If you didn’t know, October 13th is World Egg Day, an occasion we can take a moment to celebrate eggs and all their nutritious glory. Whether you like your eggs scrambled, hard-boiled or fried, they are an instant source of essential vitamins – not to mention pretty delicious. But there are a number of egg facts out there that commonly get turned into myths.
The folks over at Australian Eggs have provided us with some of the most commonly held beliefs about eggs and why they aren’t all they’re cracked up to be.
Common egg facts and myths busted
You should only eat eggs a few times per week
As part of a balanced diet the Australian Guide to Healthy Eating recommends daily inclusions of eggs alongside foods like lean meat, poultry, nuts, seeds and legumes.
This amount can vary depending on age and gender but the most common recommendation, according to Australian Eggs, is two and a half serves per day. This equates to around two large eggs (120g).
Eating eggs daily can increase the risk of heart disease
For anyone thinking that too many eggs can lead to risks of heart disease, this one has been debunked by the National Health & Medical Research Council’s Australian Dietary Guidelines, which advise that eating eggs daily is not associated with an increased risk of heart disease. Instead, it’s more important to ensure you’re eating a diet low in saturated fats.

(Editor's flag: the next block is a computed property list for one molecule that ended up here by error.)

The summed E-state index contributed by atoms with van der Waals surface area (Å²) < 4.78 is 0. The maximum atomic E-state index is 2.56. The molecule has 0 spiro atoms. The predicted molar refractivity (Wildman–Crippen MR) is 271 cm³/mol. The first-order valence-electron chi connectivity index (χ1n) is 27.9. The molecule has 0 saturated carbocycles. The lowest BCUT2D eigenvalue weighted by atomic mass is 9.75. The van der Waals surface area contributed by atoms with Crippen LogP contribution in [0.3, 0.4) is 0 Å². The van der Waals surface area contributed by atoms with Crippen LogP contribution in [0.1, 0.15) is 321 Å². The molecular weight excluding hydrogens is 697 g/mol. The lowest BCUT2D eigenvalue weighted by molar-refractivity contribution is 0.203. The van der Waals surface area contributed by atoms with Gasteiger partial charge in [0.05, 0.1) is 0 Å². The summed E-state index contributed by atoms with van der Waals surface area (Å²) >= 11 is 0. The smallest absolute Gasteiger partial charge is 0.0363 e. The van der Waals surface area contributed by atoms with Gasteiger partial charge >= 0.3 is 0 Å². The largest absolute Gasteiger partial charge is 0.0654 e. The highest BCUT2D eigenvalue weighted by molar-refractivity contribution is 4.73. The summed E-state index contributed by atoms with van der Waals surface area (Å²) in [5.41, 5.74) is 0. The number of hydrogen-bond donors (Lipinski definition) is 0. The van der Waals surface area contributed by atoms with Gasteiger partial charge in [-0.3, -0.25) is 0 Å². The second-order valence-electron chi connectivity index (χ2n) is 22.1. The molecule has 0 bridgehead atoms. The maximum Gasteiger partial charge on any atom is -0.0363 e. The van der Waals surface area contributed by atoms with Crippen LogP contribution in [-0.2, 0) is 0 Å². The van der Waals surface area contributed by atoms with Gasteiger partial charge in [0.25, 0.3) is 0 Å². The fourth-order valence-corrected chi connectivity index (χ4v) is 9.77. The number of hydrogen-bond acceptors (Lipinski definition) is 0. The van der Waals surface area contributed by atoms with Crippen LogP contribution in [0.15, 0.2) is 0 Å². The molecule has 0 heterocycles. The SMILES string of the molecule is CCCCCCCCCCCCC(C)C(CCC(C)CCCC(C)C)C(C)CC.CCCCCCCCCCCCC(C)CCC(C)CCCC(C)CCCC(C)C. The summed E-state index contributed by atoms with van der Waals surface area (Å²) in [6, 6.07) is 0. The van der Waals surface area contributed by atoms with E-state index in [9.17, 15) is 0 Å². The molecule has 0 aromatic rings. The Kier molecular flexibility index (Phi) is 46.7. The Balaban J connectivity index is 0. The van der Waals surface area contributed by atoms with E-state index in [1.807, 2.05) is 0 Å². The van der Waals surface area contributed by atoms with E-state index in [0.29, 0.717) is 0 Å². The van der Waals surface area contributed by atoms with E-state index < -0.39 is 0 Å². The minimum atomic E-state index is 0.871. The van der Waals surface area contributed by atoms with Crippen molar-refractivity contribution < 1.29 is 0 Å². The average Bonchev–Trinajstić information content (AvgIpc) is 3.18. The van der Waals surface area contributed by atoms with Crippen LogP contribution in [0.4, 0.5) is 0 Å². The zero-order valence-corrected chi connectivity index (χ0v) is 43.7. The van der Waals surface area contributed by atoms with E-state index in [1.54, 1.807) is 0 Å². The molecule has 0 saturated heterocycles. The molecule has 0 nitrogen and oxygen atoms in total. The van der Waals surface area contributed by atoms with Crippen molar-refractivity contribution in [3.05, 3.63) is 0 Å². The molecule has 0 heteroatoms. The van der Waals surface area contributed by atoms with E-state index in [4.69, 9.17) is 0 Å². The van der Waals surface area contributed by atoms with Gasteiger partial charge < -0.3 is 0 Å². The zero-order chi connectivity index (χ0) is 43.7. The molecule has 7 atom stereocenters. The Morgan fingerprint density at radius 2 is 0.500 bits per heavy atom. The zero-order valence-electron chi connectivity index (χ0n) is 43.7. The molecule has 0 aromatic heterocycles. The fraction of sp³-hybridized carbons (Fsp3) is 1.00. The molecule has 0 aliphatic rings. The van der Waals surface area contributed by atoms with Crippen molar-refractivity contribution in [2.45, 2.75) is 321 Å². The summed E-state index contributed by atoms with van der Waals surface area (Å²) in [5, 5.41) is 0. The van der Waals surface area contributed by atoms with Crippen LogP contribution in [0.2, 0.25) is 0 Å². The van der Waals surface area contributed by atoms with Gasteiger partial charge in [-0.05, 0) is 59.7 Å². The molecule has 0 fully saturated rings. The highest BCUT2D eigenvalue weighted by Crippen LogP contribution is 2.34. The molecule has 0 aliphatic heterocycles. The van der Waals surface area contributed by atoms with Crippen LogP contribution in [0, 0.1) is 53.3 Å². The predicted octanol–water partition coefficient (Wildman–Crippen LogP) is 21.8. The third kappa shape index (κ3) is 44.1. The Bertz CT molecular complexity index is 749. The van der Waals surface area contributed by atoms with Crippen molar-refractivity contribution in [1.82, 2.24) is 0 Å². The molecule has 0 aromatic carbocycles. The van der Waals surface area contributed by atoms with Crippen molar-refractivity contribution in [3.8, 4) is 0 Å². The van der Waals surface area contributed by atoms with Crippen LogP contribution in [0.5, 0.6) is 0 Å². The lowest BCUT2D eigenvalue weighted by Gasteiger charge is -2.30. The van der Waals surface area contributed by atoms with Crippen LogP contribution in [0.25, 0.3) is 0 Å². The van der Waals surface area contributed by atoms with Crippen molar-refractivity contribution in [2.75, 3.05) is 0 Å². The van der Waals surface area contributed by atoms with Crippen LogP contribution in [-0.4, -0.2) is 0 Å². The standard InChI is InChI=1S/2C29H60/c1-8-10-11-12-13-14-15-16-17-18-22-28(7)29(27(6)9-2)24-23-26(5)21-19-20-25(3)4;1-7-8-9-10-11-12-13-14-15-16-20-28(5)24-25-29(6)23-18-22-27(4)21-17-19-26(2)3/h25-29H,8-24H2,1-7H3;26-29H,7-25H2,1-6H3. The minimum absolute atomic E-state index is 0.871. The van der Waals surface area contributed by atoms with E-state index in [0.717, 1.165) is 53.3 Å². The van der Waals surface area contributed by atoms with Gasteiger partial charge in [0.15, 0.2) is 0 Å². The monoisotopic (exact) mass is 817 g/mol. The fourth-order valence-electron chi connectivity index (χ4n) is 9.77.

It’s healthier to only eat egg whites
You’ll hear a lot about egg whites being used in protein shakes and recipes and, while they are a great source of protein, riboflavin and selenium, a lot of the egg’s nutrients (and almost half of its protein) are actually found in the yolk.
Organic and free-range eggs are better for you
According to the experts at Australian Eggs “there are no nutritional differences between organic, free-range and standard eggs. The only nutritional differences in eggs come from those laid by hens with special-fed diets, such as omega-3-enriched eggs.”
You can’t eat eggs if you have diabetes
If any diabetics are worried they cannot indulge in the wonder of eggs, rest assured you can. Diabetes Australia points to the Australian Dietary Guidelines which stake that “there do not appear to be any increased health risks with consumption of eggs.”
The Heart Foundation also advises that people with diabetes can enjoy up to 7 eggs per week as part of a heart-healthy eating pattern.
Crack your eggs on the side of a bowl
A small additional myth we’d like to add to the list is the method of cracking your eggs when cooking. Commonly, you’ll be tempted to crack your shell on the side of a bowl, however, as our friends at Australia Eggs have pointed out, this means “you often crack both the shell and the protective membrane separating the shell and yolk – leading to bits of shell falling in the bowl. That’s not desirable, or hygienic”.
Now that you’ve got your eggs in a row it’s time to go out and enjoy everything they have to offer on World Egg Day!
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